But how does the brain generate this finely tuned mental clock? Neuroscientists believe that we have distinct neural systems for processing different types of time, for example, to maintain a circadian rhythm, to control the timing of fine body movements, and for conscious awareness of time passage. Until recently, most neuroscientists believed that this latter type of temporal processing – the kind that alerts you when you’ve lingered over breakfast for too long – is supported by a single brain system. However, emerging research indicates that the model of a single neural clock might be too simplistic. A new study, recently published in the Journal of Neuroscience by neuroscientists at the University of California, Irvine, reveals that the brain may in fact have a second method for sensing elapsed time. What’s more, the authors propose that this second internal clock not only works in parallel with our primary neural clock, but may even compete with it.
Past research suggested that a brain region called the striatum lies at the heart of our central inner clock, working with the brain’s surrounding cortex to integrate temporal information. For example, the striatum becomes active when people pay attention to how much time has passed, and individuals with Parkinson’s Disease, a neurodegenerative disorder that disrupts input to the striatum, have trouble telling time.
But conscious awareness of elapsed time demands that the brain not only measure time, but also keep a running memory of how much time has passed. Scientists have long known that a part of the brain called the hippocampus is critically important for remembering past experiences. They now believe that it might also play a role in remembering the passage of time. Studies recording electrical brain activity in animals have shown that neurons in the hippocampus signal particular moments in time. But the hippocampus isn’t always necessary for tracking time. Remarkably,people with damage to their hippocampus can accurately remember the passage of short time periods, but are impaired at remembering long time intervals. These findings hint that the hippocampus is important for signaling some – but not all – temporal information. If this is the case, what exactly is this time code used for, and why is it so exclusive?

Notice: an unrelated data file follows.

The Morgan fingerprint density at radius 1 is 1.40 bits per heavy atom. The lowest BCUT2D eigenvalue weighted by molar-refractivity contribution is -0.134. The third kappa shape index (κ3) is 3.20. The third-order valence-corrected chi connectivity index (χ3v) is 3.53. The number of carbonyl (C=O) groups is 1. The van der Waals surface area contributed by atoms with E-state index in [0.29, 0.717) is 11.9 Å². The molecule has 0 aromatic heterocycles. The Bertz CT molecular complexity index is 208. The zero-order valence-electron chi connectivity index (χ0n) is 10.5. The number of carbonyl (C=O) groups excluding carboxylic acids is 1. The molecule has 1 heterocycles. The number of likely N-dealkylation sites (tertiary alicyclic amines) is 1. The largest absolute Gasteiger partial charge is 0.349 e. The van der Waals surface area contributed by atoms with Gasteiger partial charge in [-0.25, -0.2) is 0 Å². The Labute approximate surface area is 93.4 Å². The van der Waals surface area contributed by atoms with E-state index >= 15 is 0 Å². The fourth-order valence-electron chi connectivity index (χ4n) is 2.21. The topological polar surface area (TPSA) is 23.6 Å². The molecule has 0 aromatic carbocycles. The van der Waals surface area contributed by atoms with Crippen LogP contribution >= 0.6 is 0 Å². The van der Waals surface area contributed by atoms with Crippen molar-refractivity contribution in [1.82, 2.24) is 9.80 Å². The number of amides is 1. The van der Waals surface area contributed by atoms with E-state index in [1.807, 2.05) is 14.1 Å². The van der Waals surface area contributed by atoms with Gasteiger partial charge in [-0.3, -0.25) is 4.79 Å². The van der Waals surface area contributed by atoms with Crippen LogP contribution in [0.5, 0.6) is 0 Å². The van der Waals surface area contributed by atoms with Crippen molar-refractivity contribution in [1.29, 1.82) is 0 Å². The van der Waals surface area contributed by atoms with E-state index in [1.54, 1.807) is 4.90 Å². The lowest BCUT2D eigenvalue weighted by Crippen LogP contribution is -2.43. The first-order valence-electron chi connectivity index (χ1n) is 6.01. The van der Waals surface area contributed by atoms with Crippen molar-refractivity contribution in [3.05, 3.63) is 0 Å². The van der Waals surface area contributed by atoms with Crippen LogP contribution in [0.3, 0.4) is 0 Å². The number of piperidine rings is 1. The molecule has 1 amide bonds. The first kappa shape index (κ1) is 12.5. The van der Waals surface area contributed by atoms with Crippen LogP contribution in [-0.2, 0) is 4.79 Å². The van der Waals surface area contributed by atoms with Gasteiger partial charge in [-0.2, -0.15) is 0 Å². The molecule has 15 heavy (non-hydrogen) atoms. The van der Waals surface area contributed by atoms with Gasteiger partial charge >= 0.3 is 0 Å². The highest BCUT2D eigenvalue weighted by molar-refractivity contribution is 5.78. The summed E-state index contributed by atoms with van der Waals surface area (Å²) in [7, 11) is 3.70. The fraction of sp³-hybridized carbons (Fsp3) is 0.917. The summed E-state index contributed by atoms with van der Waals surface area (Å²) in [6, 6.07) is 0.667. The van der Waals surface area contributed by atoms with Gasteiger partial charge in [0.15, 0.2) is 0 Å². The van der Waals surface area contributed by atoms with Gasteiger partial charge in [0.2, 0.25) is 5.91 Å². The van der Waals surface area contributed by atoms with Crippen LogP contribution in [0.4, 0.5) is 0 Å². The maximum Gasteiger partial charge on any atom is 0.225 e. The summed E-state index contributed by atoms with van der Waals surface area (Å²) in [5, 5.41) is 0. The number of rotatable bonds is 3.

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Wednesday, January 29, 2014

Review: End of Cogmed

Well, I have finally finished Cogmed.  Thank God it's over.

I  have done 125 sessions and I feel like you do at Christmas when you've eaten the whole fruitcake.  Ouf…. Just stuffed.

Over time, I gradually got better at it but it was slow steady progress.

So, what's the end result?  I was and am still quite good at verbal memory.  I improved overall with visual memory but I didn't quite get over visual spatial memory.   I only improved with visual spatial memory after I went and did some of Brain Hq's navigation exercise.

Copyright © 2010-2014 Traveller Journey Through The Cortex
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Monday, December 30, 2013


English: A white cup or two black faces?
English: A white cup or two black faces? (Photo credit: Wikipedia)
The gestalt notion "figure-ground phenomenon" refers to the characteristic organization of perception into a figure that 'stands out' against an undifferentiated background. What is figural at any one moment depends on patterns of sensory stimulation and on the momentary interests of the perceiver. Figure-ground relationship is an important element of the way we organise reality in our awareness, including works of art. Poets may rely on our habitual figure-ground organisations in extra-linguistic reality to exploit our flexibility in shifting attention from one aspect to another so as to achieve certain poetic effects by inducing us to reverse the habitual figure-ground relationships. This flexibility has precedent in music and the visual arts. Works by Escher, Mozart, Beethoven, Dickinson, Sidney, Shelley and Beckett are examined.
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Sunday, December 15, 2013

Andy Rutledge - Gestalt Principles of Perception - 1: Figure Ground Relationships

English: Gestalt psychology - perception Magya...
English: Gestalt psychology - perception Magyar: Gestalt-pszichol├│gia alapelvei (Photo credit: Wikipedia)
Gestalt principles of perception help to take the guesswork out of design. For instance, once the page content is defined and the communicative objectives are known, Gestalt principles make clear how to distribute elements on the page, when and why to use line delineation, background shading, a gradient, or when and why to group things in an enclosure (or not). Once you understand Gestalt principles, design becomes much simpler and your creative ideas will enjoy a far more effective articulation.

These principles are:

  • Figure Ground Relationship:  Elements are perceived as either figures (distinct elements of focus) or ground (the background or landscape on which the figures rest).
  • Law of Pr├Ągnanz:  Humans tend to interpret ambiguous or complex images as simple and complete.
  • Uniform Connectedness:  Elements that share uniform visual characteristics are perceived as being more related than elements with disparate visual characteristics.
  • Good Continuation:  Elements arranged on a line or curve are perceived to be more related than elements not on the line or curve.
  • Closure:  When looking at a complex arrangement of individual elements, humans tend to first look for a single, recognizable pattern.
  • Common Fate:  Humans tend to perceive elements moving in the same direction as being more related than elements that are stationary or that move in different directions.
  • Proximity:  Things that are close to one another are perceived to be more related than things that are spaced farther apart.
  • Similarity:  Things that are similar are perceived to be more related than things that are dissimilar.